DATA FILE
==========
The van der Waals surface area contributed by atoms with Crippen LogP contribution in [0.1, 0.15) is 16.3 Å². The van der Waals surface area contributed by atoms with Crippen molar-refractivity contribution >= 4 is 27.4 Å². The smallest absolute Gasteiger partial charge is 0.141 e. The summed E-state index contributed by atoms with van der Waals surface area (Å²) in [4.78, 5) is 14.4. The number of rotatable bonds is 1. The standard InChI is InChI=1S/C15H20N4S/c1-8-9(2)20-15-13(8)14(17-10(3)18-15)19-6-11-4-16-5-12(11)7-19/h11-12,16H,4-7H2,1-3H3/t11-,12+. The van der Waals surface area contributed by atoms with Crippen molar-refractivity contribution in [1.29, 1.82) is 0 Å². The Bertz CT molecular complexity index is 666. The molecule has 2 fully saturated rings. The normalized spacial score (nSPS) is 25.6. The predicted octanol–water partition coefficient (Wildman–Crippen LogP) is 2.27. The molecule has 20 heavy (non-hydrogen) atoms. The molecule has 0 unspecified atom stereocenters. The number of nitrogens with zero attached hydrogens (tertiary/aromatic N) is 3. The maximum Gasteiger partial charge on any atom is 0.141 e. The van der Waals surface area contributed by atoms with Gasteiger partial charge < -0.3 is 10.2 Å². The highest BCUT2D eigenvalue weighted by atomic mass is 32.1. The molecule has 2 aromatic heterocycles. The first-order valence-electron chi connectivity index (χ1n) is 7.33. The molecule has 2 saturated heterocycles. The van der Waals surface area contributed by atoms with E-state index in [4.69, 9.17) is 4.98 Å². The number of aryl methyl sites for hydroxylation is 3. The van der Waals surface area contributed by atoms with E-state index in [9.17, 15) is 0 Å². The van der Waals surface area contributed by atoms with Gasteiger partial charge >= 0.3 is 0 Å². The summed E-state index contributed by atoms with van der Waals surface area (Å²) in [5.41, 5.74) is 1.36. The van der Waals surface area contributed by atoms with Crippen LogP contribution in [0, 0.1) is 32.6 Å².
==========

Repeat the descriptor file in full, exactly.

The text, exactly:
The van der Waals surface area contributed by atoms with Crippen LogP contribution in [0.1, 0.15) is 16.3 Å². The van der Waals surface area contributed by atoms with Crippen molar-refractivity contribution >= 4 is 27.4 Å². The smallest absolute Gasteiger partial charge is 0.141 e. The summed E-state index contributed by atoms with van der Waals surface area (Å²) in [4.78, 5) is 14.4. The number of rotatable bonds is 1. The standard InChI is InChI=1S/C15H20N4S/c1-8-9(2)20-15-13(8)14(17-10(3)18-15)19-6-11-4-16-5-12(11)7-19/h11-12,16H,4-7H2,1-3H3/t11-,12+. The van der Waals surface area contributed by atoms with Crippen molar-refractivity contribution in [1.29, 1.82) is 0 Å². The Bertz CT molecular complexity index is 666. The molecule has 2 fully saturated rings. The normalized spacial score (nSPS) is 25.6. The predicted octanol–water partition coefficient (Wildman–Crippen LogP) is 2.27. The molecule has 20 heavy (non-hydrogen) atoms. The molecule has 0 unspecified atom stereocenters. The number of nitrogens with zero attached hydrogens (tertiary/aromatic N) is 3. The maximum Gasteiger partial charge on any atom is 0.141 e. The van der Waals surface area contributed by atoms with Gasteiger partial charge < -0.3 is 10.2 Å². The highest BCUT2D eigenvalue weighted by atomic mass is 32.1. The molecule has 2 aromatic heterocycles. The first-order valence-electron chi connectivity index (χ1n) is 7.33. The molecule has 2 saturated heterocycles. The van der Waals surface area contributed by atoms with E-state index in [4.69, 9.17) is 4.98 Å². The number of aryl methyl sites for hydroxylation is 3. The van der Waals surface area contributed by atoms with E-state index in [9.17, 15) is 0 Å². The van der Waals surface area contributed by atoms with Gasteiger partial charge >= 0.3 is 0 Å². The summed E-state index contributed by atoms with van der Waals surface area (Å²) in [5.41, 5.74) is 1.36. The van der Waals surface area contributed by atoms with Crippen LogP contribution in [0, 0.1) is 32.6 Å².